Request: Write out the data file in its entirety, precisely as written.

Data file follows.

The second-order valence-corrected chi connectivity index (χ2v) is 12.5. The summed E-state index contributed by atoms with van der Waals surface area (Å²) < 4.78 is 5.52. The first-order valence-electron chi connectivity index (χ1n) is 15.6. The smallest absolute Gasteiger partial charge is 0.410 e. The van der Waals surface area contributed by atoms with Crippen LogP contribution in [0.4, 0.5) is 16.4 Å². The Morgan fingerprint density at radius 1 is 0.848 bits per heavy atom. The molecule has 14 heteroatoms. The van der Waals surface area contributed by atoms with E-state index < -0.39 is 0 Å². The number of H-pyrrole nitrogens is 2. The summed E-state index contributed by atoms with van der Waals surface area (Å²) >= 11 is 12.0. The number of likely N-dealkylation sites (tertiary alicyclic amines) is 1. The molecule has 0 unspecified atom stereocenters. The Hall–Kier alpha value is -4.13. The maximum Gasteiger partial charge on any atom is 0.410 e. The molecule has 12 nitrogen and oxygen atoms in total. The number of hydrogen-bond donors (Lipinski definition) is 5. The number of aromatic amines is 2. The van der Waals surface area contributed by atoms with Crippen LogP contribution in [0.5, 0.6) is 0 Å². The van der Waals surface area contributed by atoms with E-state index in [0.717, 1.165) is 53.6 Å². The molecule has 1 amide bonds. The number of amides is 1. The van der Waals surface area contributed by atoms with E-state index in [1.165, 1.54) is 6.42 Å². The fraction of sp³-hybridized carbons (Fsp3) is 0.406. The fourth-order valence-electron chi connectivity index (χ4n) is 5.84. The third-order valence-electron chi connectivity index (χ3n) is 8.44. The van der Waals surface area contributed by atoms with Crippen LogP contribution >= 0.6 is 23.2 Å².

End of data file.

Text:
The second-order valence-corrected chi connectivity index (χ2v) is 12.5. The summed E-state index contributed by atoms with van der Waals surface area (Å²) < 4.78 is 5.52. The first-order valence-electron chi connectivity index (χ1n) is 15.6. The smallest absolute Gasteiger partial charge is 0.410 e. The van der Waals surface area contributed by atoms with Crippen LogP contribution in [0.4, 0.5) is 16.4 Å². The Morgan fingerprint density at radius 1 is 0.848 bits per heavy atom. The molecule has 14 heteroatoms. The van der Waals surface area contributed by atoms with E-state index < -0.39 is 0 Å². The number of H-pyrrole nitrogens is 2. The summed E-state index contributed by atoms with van der Waals surface area (Å²) >= 11 is 12.0. The number of likely N-dealkylation sites (tertiary alicyclic amines) is 1. The molecule has 0 unspecified atom stereocenters. The Hall–Kier alpha value is -4.13. The maximum Gasteiger partial charge on any atom is 0.410 e. The molecule has 12 nitrogen and oxygen atoms in total. The number of hydrogen-bond donors (Lipinski definition) is 5. The number of aromatic amines is 2. The van der Waals surface area contributed by atoms with Crippen LogP contribution in [0.5, 0.6) is 0 Å². The van der Waals surface area contributed by atoms with E-state index in [0.717, 1.165) is 53.6 Å². The molecule has 1 amide bonds. The number of amides is 1. The van der Waals surface area contributed by atoms with E-state index in [1.165, 1.54) is 6.42 Å². The fraction of sp³-hybridized carbons (Fsp3) is 0.406. The fourth-order valence-electron chi connectivity index (χ4n) is 5.84. The third-order valence-electron chi connectivity index (χ3n) is 8.44. The van der Waals surface area contributed by atoms with Crippen LogP contribution >= 0.6 is 23.2 Å².